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To The Old Dolphin

A transport craft at Chautauqua Landing on Lake Dora

To The Old Dolphin

A 1913 Poem by Paul Stokley

In Honor of Poetry Month 2024

Published 28 February 1913, To the Old Dolphin was written by a young lad named Paul Stokley. Only 13 years of age when his poem was published in the Eustis Lake Region newspaper, Paul’s poetic verse recorded for future generations a bit of history about early Lake Dora. I included this poem in Chapter 19 of my book, Mount Dora: The Lure. The Founding. The Founders.   

The steamer Dolphin, one of two steamboats operated by Calvin Gilbert of Mount Dora, made regular trips on Lake Dora for many years. Captain Gilbert died in Cuba on Christmas Eve 1899.

To The Old Dolphin

By Paul Stokley (1900-1997)

Published in Eustis Lake Region, February 28, 1913


In the lake near Dora with the trout and brim,

Lies the Dolphin wreck, like a sentry grim.

And upon the hill, not far away,

The passengers gathered on sailing day,

And the cause of many a laughter and grin,

Was the sailing points of the old Dolphin.


Now the night is fine and the breezes grand,

And no one aboard need carry a fan,

And the waves afar from the waters roar,

And the lights shine bright from Mt. Dora’s shore,

So, I take a stroll on the clear white sand,

And watch the tourists come gliding in,

Safe in the cabin of the old Dolphin.

In all our waters, both far and near, 

Among the boats, ‘tis the pioneer.

We think of its trips by the pale moonshine,

Ah, it has a record of “Auld Lang Syne!”

Let lightning shiver and northers rave,

Like a sprite it comes from seeming grave,

And the owner, too, so worried and thin,

Bares a great resemblance to the old Dolphin.


When the good old Chautauqua was in its prime,

The dear old Dolphin made wonderful time

To “Tav” by moonlight, with its tourists’ gay,

Of which some are now quite aged and gray,

And all desire, though far away,

To be back again on the Dolphin gay.


And now their offspring come gayly by,

With not a thought of the Dolphin nigh.

And when nights are dark, and the winds are still,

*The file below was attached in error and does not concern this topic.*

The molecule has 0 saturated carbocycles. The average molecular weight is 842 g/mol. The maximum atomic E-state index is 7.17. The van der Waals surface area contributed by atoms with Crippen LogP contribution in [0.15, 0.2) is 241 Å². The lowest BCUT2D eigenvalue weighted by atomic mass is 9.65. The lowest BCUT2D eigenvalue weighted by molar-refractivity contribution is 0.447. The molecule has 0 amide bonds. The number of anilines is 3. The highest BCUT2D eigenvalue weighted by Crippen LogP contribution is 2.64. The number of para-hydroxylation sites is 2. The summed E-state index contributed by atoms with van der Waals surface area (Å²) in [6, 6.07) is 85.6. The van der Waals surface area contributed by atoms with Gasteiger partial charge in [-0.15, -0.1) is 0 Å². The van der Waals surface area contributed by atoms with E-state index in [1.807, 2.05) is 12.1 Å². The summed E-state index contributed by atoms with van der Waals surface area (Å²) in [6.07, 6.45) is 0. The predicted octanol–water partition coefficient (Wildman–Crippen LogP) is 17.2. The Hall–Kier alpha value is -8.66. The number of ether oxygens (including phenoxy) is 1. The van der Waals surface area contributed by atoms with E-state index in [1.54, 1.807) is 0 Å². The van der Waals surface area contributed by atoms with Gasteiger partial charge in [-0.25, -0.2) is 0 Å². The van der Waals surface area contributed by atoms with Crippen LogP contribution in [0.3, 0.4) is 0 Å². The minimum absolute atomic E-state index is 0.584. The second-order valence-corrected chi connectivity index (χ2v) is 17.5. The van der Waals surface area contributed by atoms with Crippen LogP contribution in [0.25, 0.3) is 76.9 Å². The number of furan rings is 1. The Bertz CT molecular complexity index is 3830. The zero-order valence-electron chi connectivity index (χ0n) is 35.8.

When the songbirds rest, save the whip-poor-will,

The hooting owl, in the twilight dim,

Hovers close to Capt. Gilbert’s old Dolphin.


Its moldering bow is seamed and checked,

Like a forehead old, with wrinkles decked,

And the bow upturned, like a ghostly hand,

Points far above to the starry land,

As if to tell, if tell it could,

When its sides were stout and its timbers good,

Of some who in its cabin have been,

Who are far from life and the old Dolphin.


And now, while thinking, I muse,

As a shelter for a cowshed, its deck is now used.

And over and over we gaze at the lake now,

For slightly submerged is its noble prow,

And our memory reverts to the dear old past,

As it glided between the points, going so fast.


Let me drink a toast to Capt. Gilbert’s old “D,”

To her skipper’s health and prosperity,

I’ll fill up a beaker, (a tomato can),

And drink to both from our flowery land.

And here’s a health to our town so fair,

Its lads and lassies, no matter where,

And a good, deep draught to the toilers thin,

Who are about used up, like the old Dolphin.


Gilbert Park in Mount Dora is named for the Calvin Ransom Gilbert family who arrived in the tiny upstart village of Mount Dora in 1884.

Mount Dora: The Lure. The Founding. The Founders.

By Richard Lee Cronin

Click on Cover to view at Amazon

Visit to view my complete line of Florida history books

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